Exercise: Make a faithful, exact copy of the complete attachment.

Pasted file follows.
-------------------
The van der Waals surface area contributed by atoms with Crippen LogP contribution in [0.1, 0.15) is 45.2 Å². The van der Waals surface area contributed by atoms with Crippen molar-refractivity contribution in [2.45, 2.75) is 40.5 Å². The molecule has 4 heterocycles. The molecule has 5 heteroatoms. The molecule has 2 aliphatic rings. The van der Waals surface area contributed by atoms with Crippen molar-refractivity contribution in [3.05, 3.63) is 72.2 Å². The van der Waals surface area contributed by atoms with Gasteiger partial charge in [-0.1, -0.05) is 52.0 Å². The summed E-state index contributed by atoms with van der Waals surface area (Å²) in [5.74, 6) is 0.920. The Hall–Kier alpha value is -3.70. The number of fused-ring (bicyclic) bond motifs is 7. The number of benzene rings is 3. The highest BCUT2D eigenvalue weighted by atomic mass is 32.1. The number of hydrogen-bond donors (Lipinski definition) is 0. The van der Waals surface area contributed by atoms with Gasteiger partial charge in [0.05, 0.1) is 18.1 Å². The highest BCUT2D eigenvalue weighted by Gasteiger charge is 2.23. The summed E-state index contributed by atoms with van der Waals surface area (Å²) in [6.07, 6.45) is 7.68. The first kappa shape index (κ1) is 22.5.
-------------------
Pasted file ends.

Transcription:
The van der Waals surface area contributed by atoms with Crippen LogP contribution in [0.1, 0.15) is 45.2 Å². The van der Waals surface area contributed by atoms with Crippen molar-refractivity contribution in [2.45, 2.75) is 40.5 Å². The molecule has 4 heterocycles. The molecule has 5 heteroatoms. The molecule has 2 aliphatic rings. The van der Waals surface area contributed by atoms with Crippen molar-refractivity contribution in [3.05, 3.63) is 72.2 Å². The van der Waals surface area contributed by atoms with Gasteiger partial charge in [-0.1, -0.05) is 52.0 Å². The summed E-state index contributed by atoms with van der Waals surface area (Å²) in [5.74, 6) is 0.920. The Hall–Kier alpha value is -3.70. The number of fused-ring (bicyclic) bond motifs is 7. The number of benzene rings is 3. The highest BCUT2D eigenvalue weighted by atomic mass is 32.1. The number of hydrogen-bond donors (Lipinski definition) is 0. The van der Waals surface area contributed by atoms with Gasteiger partial charge in [0.05, 0.1) is 18.1 Å². The highest BCUT2D eigenvalue weighted by Gasteiger charge is 2.23. The summed E-state index contributed by atoms with van der Waals surface area (Å²) in [6.07, 6.45) is 7.68. The first kappa shape index (κ1) is 22.5.